Slime mould analogue models of space exploration and planet colonisation

Andrew Adamatzky, Rachel Armstrong, Ben De Lacy Costello, Yong Deng, Jeff Jones, Richard Mayne, Theresa Schubert, Georgios Ch Sirakoulis, Xiaoge Zhang

Research output: Journal article publicationJournal articleAcademic researchpeer-review

6 Citations (Scopus)


Slime mould Physarum polycephalum is a single cell that is visible by the unaided eye. When spanning sources of nutrients the slime mould builds a network of protoplasmic tubes which is sometimes considered to be optimal in terms of the minimization of metabolite transportation time and distance away from repellents. Previously we have shown that the slime mould is efficient in imitating the formation of man-made road networks in major countries, where major urban areas are sources of nutrients. We used a similar approach to grow slime mould on a three-dimensional template of the Moon to speculate on potential colonisation scenarios. The slime mould imitated the propagation of colonisation in an exploratory mode, i.e. without any definite targets. Additional transportation hubs/targets were added after the initial network was formed, to imitate the development of colonies in parallel with slime mould growth. We provide analyses of proximity graphs representing colonisation networks and support the findings with Physarum-inspired algorithms to inform supply chain design. We speculate on how living Physarum, or its incorporation into a polymer hybrid material, can be used as a wearable smart wetware based on laboratory experiments interacting with chemical components.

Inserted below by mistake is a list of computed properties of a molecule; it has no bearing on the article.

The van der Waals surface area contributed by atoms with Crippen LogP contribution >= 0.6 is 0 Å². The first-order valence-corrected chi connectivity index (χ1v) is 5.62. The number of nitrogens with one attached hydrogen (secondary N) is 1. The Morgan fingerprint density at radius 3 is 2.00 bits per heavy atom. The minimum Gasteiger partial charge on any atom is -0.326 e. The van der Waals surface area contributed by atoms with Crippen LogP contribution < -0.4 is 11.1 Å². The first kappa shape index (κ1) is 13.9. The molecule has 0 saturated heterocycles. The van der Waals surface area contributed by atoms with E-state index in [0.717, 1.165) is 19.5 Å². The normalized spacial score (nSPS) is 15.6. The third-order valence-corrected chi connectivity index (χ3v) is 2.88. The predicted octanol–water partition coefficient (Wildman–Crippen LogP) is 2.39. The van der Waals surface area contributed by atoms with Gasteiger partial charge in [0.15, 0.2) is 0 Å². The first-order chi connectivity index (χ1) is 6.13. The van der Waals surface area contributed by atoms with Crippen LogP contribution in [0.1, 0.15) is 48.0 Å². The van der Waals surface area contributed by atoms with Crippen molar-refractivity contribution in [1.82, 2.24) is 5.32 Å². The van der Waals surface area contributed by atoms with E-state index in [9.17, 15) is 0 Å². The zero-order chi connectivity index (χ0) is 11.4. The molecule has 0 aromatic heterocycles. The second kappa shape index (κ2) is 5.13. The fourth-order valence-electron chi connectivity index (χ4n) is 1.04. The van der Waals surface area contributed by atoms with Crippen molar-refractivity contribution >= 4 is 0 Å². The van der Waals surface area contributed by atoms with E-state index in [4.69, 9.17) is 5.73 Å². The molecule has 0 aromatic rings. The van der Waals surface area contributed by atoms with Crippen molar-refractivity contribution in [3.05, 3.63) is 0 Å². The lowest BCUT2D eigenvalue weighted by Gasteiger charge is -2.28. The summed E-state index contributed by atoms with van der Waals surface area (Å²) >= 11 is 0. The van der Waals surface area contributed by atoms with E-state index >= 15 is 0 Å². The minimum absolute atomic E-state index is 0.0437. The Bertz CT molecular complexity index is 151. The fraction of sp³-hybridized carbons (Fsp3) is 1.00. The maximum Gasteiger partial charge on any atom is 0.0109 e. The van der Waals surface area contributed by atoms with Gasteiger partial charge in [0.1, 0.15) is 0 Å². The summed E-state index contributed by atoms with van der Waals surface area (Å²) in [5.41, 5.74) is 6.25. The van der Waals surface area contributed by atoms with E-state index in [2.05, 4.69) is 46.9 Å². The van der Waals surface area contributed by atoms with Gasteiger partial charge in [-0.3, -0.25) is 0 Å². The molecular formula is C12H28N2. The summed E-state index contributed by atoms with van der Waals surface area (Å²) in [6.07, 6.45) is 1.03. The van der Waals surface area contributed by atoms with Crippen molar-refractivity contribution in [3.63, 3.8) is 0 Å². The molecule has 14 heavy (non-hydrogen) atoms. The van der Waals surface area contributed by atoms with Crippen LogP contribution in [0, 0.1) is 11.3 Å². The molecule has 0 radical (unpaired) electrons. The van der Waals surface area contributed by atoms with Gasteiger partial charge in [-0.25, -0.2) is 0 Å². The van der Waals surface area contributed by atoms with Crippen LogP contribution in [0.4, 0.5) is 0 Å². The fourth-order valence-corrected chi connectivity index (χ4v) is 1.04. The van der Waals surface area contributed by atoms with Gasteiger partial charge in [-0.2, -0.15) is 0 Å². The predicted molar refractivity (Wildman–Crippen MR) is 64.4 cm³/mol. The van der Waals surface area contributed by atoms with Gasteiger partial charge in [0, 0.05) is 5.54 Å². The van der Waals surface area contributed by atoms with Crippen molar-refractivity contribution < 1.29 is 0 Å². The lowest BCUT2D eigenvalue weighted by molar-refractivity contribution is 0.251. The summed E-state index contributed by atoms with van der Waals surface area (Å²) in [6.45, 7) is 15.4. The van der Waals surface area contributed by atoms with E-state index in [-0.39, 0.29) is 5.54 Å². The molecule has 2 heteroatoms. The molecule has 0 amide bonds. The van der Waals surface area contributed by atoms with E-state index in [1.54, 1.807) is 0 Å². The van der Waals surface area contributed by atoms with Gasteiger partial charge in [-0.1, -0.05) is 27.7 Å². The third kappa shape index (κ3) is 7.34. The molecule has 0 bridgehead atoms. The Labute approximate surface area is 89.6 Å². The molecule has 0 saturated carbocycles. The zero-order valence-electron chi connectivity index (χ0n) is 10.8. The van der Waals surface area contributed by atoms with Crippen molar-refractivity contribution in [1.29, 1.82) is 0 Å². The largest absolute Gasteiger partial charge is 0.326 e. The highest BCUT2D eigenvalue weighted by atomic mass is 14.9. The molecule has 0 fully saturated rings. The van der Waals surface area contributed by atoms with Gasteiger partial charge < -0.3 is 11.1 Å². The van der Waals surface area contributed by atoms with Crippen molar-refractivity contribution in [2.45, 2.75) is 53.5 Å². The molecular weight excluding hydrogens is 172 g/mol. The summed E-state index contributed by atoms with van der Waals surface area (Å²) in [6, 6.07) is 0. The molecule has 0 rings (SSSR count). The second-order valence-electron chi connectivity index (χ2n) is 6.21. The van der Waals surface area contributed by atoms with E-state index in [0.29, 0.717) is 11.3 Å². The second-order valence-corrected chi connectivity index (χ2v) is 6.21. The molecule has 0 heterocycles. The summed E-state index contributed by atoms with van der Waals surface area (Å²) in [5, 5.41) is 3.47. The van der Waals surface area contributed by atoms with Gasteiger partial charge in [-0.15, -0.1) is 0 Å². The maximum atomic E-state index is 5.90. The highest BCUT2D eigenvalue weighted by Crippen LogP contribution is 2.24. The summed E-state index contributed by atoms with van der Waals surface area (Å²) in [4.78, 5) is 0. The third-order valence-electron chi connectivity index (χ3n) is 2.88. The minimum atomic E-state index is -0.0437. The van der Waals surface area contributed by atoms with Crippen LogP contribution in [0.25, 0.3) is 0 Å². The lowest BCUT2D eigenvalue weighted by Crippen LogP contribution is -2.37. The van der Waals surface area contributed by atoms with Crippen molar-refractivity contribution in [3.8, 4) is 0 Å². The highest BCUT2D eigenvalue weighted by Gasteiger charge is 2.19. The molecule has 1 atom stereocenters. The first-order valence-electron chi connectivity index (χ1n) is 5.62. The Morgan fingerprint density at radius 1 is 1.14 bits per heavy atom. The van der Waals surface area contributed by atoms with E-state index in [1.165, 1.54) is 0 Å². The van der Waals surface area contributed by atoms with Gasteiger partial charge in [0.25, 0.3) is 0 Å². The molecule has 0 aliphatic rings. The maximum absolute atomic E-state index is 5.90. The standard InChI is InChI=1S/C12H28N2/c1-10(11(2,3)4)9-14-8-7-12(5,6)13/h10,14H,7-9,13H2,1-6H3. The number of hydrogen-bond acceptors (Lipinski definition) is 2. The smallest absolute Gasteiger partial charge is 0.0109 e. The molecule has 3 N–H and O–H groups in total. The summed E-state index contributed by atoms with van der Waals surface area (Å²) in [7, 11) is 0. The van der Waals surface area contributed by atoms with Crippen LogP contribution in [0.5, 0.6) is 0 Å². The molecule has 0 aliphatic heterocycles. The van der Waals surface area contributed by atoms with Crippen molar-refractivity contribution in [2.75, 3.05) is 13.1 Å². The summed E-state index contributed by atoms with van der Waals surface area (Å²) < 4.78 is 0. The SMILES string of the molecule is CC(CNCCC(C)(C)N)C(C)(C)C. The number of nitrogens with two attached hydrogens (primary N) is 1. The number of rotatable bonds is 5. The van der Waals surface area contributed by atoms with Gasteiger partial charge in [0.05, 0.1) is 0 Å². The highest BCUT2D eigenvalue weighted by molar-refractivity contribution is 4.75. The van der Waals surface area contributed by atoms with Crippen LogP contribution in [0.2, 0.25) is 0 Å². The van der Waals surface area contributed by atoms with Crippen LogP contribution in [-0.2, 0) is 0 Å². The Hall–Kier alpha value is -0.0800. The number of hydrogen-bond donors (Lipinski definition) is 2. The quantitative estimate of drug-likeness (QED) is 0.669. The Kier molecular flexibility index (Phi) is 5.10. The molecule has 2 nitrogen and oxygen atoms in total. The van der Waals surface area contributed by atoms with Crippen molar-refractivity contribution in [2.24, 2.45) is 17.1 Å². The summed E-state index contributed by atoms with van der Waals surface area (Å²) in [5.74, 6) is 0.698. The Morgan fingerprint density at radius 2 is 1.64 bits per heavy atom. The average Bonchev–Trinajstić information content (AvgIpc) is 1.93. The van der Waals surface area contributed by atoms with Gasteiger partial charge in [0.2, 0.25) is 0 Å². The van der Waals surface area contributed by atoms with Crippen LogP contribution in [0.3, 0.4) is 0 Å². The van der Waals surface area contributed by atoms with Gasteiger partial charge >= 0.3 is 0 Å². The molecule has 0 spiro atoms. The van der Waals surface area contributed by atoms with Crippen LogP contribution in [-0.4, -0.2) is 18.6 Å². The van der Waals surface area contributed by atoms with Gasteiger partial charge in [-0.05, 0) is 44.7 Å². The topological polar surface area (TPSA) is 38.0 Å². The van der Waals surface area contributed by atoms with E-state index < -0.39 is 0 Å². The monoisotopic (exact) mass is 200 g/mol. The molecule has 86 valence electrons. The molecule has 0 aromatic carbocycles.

Original languageEnglish
Pages (from-to)290-304
Number of pages15
JournalJBIS - Journal of the British Interplanetary Society
Issue number7
Publication statusPublished - 1 Jul 2014
Externally publishedYes


  • Bioengineering
  • Slime mould
  • Unconventional computing

ASJC Scopus subject areas

  • Aerospace Engineering
  • Space and Planetary Science


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